Collectivization in both the Soviet Union and the People's Republic of China was largely an attempt to increase agricultural output through a reorganization of the population. In both instances, the move was done under part of a larger reorganization. It was part of the USSR's first Five-Year Plan and part of China's Great Leap Forward. Both were attempts to empower the peasantry by removing them from the feudal-like system that had held sway previous to the communist revolutions. Both collectivization attempts resulted in mass starvation. Despite attempts to increase grain output, the sudden and massive reorganization (plus unfortunate natural events) led to years of bad harvests. It is estimated that 30 million Chinese and 11 million Soviets died of hunger largely as a result of bad agricultural policies.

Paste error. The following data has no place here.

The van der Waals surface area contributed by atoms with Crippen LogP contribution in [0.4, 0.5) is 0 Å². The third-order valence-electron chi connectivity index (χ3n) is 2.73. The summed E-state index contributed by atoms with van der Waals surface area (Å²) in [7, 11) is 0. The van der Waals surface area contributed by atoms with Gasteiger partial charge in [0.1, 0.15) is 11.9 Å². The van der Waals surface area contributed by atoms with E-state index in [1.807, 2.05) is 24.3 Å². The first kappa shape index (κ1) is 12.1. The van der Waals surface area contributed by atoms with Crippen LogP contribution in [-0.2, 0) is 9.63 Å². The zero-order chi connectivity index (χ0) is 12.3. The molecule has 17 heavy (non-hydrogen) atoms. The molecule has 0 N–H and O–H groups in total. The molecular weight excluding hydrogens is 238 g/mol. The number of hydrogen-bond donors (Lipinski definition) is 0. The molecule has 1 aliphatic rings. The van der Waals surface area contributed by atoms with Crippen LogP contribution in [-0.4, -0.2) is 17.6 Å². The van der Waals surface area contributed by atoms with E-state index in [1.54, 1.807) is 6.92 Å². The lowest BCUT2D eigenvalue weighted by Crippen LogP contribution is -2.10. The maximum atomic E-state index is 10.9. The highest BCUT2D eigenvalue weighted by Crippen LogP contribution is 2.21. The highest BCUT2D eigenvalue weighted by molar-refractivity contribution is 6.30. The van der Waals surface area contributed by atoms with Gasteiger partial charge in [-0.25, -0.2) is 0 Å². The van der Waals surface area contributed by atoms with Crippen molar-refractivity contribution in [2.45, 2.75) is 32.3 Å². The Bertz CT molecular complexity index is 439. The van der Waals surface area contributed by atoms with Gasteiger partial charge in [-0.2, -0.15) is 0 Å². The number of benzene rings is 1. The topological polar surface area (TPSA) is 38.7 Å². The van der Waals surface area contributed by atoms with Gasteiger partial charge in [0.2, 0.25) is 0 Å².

These two movements differed in several notable ways. The USSR was less about a restructuring of the peasantry. However, Stalin did order that family farms be replaced by collective farms. Most of the people sent to collectivist Soviet farms came from the farming class already. It was a gradual and mostly voluntary process. After four years of the program, only about half of Soviet farms had been collectivized.
The PRC experienced a much more rapid attempt at collectivization. In China, millions of non-farmers were sent to collectivist farms right away. Traditional family structures were ignored in favor of communal living. Within just one year of collectivism, nearly all Chinese households were involved.